When I was learning DC-DC converters, I think they are a "DC version" of transformer (which is for AC-AC). So when I was designing a 100-30V flyback converter, my suggestion is: if a user inputs a DC 100V source, he gets a 30V output; if he inputs a DC 50V source, he gets a 15V. Just like how transformers act with AC, which have a fixed output/input ratio.
And someone then told me: no. If he inputs a 100V he gets 30V output; if he inputs a 50V, he should still get a 30V; even if he inputs a 15V, he still have to get a 30V. (We were talking about flyback converter. I'm not sure what about buck/boost converter. ) This is like a DC power supply (or it is), with which you want a fixed output.
So I'm curious and a little confused now about the actual situation. Do manufacturers always make DC-DC converters with fixed output voltage? Or with fixed output/input ratio? Or both are possible? In this case, is one of them are more often to use then the other?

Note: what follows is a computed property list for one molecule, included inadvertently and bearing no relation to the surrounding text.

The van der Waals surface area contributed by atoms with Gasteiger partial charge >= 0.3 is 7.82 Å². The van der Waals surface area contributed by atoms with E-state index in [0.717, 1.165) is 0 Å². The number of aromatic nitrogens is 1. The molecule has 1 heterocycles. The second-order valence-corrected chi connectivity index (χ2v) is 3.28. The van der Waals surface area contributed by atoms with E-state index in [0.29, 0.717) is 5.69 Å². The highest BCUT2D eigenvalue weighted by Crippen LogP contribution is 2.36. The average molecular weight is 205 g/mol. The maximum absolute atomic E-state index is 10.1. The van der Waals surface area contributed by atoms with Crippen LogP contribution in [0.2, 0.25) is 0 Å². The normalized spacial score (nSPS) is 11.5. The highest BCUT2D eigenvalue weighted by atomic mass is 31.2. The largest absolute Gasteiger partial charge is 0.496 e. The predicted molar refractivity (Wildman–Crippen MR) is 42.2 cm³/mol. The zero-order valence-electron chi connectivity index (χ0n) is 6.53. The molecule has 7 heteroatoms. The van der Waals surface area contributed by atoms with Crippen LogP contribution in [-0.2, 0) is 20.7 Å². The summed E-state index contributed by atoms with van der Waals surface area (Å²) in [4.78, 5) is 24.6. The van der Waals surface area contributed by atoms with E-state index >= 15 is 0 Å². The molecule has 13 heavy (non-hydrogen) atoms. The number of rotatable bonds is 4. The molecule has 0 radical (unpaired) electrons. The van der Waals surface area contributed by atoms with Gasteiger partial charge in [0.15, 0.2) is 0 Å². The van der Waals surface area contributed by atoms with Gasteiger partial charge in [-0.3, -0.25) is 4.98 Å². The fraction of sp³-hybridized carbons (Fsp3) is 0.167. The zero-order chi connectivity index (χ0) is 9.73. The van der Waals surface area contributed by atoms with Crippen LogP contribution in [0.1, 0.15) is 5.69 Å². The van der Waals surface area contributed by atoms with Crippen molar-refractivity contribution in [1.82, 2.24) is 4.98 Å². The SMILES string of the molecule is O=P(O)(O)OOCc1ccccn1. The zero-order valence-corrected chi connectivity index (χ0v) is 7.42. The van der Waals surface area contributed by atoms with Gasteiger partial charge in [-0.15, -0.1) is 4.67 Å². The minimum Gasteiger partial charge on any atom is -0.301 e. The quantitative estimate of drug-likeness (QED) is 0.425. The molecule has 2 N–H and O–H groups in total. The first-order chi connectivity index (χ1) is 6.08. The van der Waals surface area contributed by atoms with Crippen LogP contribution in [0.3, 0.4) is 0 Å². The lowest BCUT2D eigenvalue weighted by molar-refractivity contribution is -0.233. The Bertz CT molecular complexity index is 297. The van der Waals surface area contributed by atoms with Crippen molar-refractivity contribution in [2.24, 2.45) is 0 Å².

The "someone" was like "How dumb are you! How can you even don't know this! " while telling me the story. I think it's more possible what he said makes more sense, because I'm really stupid. But what confused me is: if the actual situation is we never design DC-DC converters, like buck or boost or flyback or any other DC-DC converters, with a fixed output/input ratio, then how do I do if I want a "DC transformer" which give me output = f(input) = input * 3? Or, I don't know, maybe we will never want a DC transformer like this?